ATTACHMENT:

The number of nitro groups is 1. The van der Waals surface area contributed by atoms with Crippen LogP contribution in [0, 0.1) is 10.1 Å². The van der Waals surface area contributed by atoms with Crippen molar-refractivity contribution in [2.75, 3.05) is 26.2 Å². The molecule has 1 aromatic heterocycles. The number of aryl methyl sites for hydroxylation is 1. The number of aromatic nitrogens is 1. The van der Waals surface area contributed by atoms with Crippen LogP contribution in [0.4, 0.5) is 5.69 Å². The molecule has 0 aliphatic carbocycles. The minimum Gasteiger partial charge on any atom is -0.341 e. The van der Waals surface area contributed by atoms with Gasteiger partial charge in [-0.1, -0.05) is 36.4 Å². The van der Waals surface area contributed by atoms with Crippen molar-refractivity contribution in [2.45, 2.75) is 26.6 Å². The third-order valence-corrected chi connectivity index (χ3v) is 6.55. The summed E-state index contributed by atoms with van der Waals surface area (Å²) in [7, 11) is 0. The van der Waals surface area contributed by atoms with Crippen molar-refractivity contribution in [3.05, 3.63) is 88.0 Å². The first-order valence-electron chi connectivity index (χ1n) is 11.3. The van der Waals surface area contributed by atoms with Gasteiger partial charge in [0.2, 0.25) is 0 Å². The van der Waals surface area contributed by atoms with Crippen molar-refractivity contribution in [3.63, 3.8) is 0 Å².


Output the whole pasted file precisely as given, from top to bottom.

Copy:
The number of nitro groups is 1. The van der Waals surface area contributed by atoms with Crippen LogP contribution in [0, 0.1) is 10.1 Å². The van der Waals surface area contributed by atoms with Crippen molar-refractivity contribution in [2.75, 3.05) is 26.2 Å². The molecule has 1 aromatic heterocycles. The number of aryl methyl sites for hydroxylation is 1. The number of aromatic nitrogens is 1. The van der Waals surface area contributed by atoms with Crippen LogP contribution in [0.4, 0.5) is 5.69 Å². The molecule has 0 aliphatic carbocycles. The minimum Gasteiger partial charge on any atom is -0.341 e. The van der Waals surface area contributed by atoms with Gasteiger partial charge in [-0.1, -0.05) is 36.4 Å². The van der Waals surface area contributed by atoms with Crippen molar-refractivity contribution in [2.45, 2.75) is 26.6 Å². The third-order valence-corrected chi connectivity index (χ3v) is 6.55. The summed E-state index contributed by atoms with van der Waals surface area (Å²) in [7, 11) is 0. The van der Waals surface area contributed by atoms with Crippen molar-refractivity contribution in [3.05, 3.63) is 88.0 Å². The first-order valence-electron chi connectivity index (χ1n) is 11.3. The van der Waals surface area contributed by atoms with Gasteiger partial charge in [0.2, 0.25) is 0 Å². The van der Waals surface area contributed by atoms with Crippen molar-refractivity contribution in [3.63, 3.8) is 0 Å².